Indonesia and the United States share many of the same values and principles, as I am sure you are well aware given the time you spent here in Jakarta during your childhood. We are a proud multi-ethnic, multi-faith society committed to freedom and opportunity for all. As a nation, we have all followed with great pride your rise from modest beginnings all the way to the White House. If fact, you inspired me to run for a seat in Indonesia’s parliament. 

Mr. President, free and fair elections are in the best interest of the United States and are crucial for the future of democracy. Indonesia is the most populous Muslim-majority nation in the world. Despite our deep belief in ethnic and religious acceptance, increasing religious intolerance and violence proves Islamic extremism is on the rise throughout the country. International terrorist organizations, including al Qaeda, as well as domestic fundamentalist groups, have in recent years been increasingly engaged in political activism. They use hate, violence and intolerance to intimidate voters at all levels of the electoral process, which threatens our most fundamental values and principles. Free and fair elections represent our best defense against this cancerous ideology and will ensure government legitimacy in the eyes of the people. Legitimacy of leadership born out of successful elections will prevent any civil unrest and allow for political and economic cooperation with our neighbors and the broader international community.   

Economically, Indonesia has performed well since transitioning to a representative form of government. Our economy is projected to rise from the 16th largest in the world to the 7th by 2030. Indonesians want to embrace the international economic system and be a productive economic leader in Southeast Asia and beyond. Indonesians also want to play a constructive role and be a political and economic partner to the U.S. as you continue to implement your policy “pivot” to the Asia region. However, income inequality, poor healthcare, and even widespread hunger and malnutrition remain enormous challenges to our society. Only the broad-based economic opportunity provided by legitimate leadership committed and accountable to upholding human dignity, justice as well as democratic and free market principles will enable upward mobility and opportunity for all Indonesians. Without free and fair elections and a legitimate government, Indonesia’s economic viability will be in jeopardy and many believe we could fall into “failed state” status.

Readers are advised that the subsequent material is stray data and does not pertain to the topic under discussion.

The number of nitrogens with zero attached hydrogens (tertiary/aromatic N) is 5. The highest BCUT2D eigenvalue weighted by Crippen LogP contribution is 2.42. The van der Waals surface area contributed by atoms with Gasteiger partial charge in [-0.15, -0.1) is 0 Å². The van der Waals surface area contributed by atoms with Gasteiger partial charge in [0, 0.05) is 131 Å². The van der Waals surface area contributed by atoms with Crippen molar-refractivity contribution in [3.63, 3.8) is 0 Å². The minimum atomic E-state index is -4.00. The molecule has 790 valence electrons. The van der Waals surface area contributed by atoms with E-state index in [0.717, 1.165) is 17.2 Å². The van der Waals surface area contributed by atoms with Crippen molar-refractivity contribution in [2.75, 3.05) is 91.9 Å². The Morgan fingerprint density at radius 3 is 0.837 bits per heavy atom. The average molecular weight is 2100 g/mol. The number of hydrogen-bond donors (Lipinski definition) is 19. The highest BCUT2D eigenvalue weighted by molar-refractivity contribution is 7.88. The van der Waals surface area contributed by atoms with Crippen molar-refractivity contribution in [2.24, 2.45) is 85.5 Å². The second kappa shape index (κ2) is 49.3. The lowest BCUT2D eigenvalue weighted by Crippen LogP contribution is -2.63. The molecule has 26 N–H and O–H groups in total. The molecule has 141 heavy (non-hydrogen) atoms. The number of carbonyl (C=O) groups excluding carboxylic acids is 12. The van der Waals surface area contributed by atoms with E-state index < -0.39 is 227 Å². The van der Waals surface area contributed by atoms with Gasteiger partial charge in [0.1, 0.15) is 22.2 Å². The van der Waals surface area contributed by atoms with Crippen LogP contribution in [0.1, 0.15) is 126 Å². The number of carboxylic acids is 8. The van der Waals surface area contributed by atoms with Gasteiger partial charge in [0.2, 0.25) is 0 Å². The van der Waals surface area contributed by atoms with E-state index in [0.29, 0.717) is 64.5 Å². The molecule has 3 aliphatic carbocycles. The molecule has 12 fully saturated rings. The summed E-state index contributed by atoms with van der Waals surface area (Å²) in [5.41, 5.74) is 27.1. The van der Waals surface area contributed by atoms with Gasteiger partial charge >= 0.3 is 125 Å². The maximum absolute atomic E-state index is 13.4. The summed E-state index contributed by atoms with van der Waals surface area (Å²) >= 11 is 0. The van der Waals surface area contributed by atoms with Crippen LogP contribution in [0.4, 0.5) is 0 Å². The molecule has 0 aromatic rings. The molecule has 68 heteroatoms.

The stakes for free, fair, credible and peaceful elections in Indonesia could not be higher. The environment for manipulation and fraud is ripe. We need the support of international election monitors but the current Indonesian government is standing in the way. 

Mr. President, I urge you to stand with us in Indonesia. Call on the Indonesian government to allow international elections support and monitoring missions. Send American democracy organizations to help us conduct these elections. Together we can advance the cause of freedom and democracy in Indonesia and beyond. 

 

Raditya Putra Pratama is a candidate for parliament in the Bogor district of Indonesia. He is running as a member of the Great Indonesia Movement Party (Gerindra), led by Prabowo Subianto Djojohadikusumo, and is a relative of President Obama.

Read related content from The Hill:

A distant relative's plea to the president